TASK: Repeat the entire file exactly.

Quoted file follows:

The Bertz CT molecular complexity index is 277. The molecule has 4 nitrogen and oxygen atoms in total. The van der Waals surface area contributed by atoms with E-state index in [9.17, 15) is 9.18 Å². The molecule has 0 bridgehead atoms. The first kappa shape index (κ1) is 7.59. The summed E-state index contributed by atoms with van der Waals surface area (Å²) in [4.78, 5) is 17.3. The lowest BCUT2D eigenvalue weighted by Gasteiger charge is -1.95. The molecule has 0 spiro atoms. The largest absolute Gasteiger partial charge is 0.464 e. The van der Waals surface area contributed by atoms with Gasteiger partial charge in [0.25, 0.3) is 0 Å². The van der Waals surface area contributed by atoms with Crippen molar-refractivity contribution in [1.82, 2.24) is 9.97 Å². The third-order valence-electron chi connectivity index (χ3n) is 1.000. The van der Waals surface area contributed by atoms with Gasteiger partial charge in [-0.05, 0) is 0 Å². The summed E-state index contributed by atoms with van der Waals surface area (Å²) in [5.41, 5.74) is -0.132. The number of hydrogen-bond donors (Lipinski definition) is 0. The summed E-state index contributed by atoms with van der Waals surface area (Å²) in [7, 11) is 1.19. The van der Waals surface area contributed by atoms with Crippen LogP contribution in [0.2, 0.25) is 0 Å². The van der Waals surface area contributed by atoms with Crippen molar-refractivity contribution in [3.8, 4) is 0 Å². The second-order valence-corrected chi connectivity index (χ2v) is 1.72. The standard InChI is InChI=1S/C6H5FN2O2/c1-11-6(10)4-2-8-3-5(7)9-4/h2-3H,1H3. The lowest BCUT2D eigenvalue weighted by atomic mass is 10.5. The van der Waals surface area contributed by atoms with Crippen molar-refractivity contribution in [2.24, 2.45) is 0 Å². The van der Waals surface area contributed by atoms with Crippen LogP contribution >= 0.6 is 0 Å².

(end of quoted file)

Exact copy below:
The Bertz CT molecular complexity index is 277. The molecule has 4 nitrogen and oxygen atoms in total. The van der Waals surface area contributed by atoms with E-state index in [9.17, 15) is 9.18 Å². The molecule has 0 bridgehead atoms. The first kappa shape index (κ1) is 7.59. The summed E-state index contributed by atoms with van der Waals surface area (Å²) in [4.78, 5) is 17.3. The lowest BCUT2D eigenvalue weighted by Gasteiger charge is -1.95. The molecule has 0 spiro atoms. The largest absolute Gasteiger partial charge is 0.464 e. The van der Waals surface area contributed by atoms with Gasteiger partial charge in [0.25, 0.3) is 0 Å². The van der Waals surface area contributed by atoms with Crippen molar-refractivity contribution in [1.82, 2.24) is 9.97 Å². The third-order valence-electron chi connectivity index (χ3n) is 1.000. The van der Waals surface area contributed by atoms with Gasteiger partial charge in [-0.05, 0) is 0 Å². The summed E-state index contributed by atoms with van der Waals surface area (Å²) in [5.41, 5.74) is -0.132. The number of hydrogen-bond donors (Lipinski definition) is 0. The summed E-state index contributed by atoms with van der Waals surface area (Å²) in [7, 11) is 1.19. The van der Waals surface area contributed by atoms with Crippen LogP contribution in [0.2, 0.25) is 0 Å². The van der Waals surface area contributed by atoms with Crippen molar-refractivity contribution in [3.8, 4) is 0 Å². The second-order valence-corrected chi connectivity index (χ2v) is 1.72. The standard InChI is InChI=1S/C6H5FN2O2/c1-11-6(10)4-2-8-3-5(7)9-4/h2-3H,1H3. The lowest BCUT2D eigenvalue weighted by atomic mass is 10.5. The van der Waals surface area contributed by atoms with Crippen molar-refractivity contribution in [2.24, 2.45) is 0 Å². The van der Waals surface area contributed by atoms with Crippen LogP contribution >= 0.6 is 0 Å².